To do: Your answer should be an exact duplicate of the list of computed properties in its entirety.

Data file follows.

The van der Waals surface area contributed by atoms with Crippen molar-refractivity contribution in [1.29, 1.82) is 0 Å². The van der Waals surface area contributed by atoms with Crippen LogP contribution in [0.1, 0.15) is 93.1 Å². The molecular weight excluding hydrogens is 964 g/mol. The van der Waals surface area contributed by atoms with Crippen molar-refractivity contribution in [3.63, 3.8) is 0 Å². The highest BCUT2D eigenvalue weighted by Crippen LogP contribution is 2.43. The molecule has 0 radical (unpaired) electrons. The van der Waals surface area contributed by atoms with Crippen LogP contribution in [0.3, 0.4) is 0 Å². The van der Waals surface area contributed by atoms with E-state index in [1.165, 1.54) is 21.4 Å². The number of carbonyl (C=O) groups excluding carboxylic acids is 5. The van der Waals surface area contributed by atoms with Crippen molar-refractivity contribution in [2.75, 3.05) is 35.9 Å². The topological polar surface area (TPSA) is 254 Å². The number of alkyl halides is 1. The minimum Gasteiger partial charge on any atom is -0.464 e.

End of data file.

The van der Waals surface area contributed by atoms with Crippen molar-refractivity contribution in [1.29, 1.82) is 0 Å². The van der Waals surface area contributed by atoms with Crippen LogP contribution in [0.1, 0.15) is 93.1 Å². The molecular weight excluding hydrogens is 964 g/mol. The van der Waals surface area contributed by atoms with Crippen molar-refractivity contribution in [3.63, 3.8) is 0 Å². The highest BCUT2D eigenvalue weighted by Crippen LogP contribution is 2.43. The molecule has 0 radical (unpaired) electrons. The van der Waals surface area contributed by atoms with Crippen LogP contribution in [0.3, 0.4) is 0 Å². The van der Waals surface area contributed by atoms with E-state index in [1.165, 1.54) is 21.4 Å². The number of carbonyl (C=O) groups excluding carboxylic acids is 5. The van der Waals surface area contributed by atoms with Crippen molar-refractivity contribution in [2.75, 3.05) is 35.9 Å². The topological polar surface area (TPSA) is 254 Å². The number of alkyl halides is 1. The minimum Gasteiger partial charge on any atom is -0.464 e.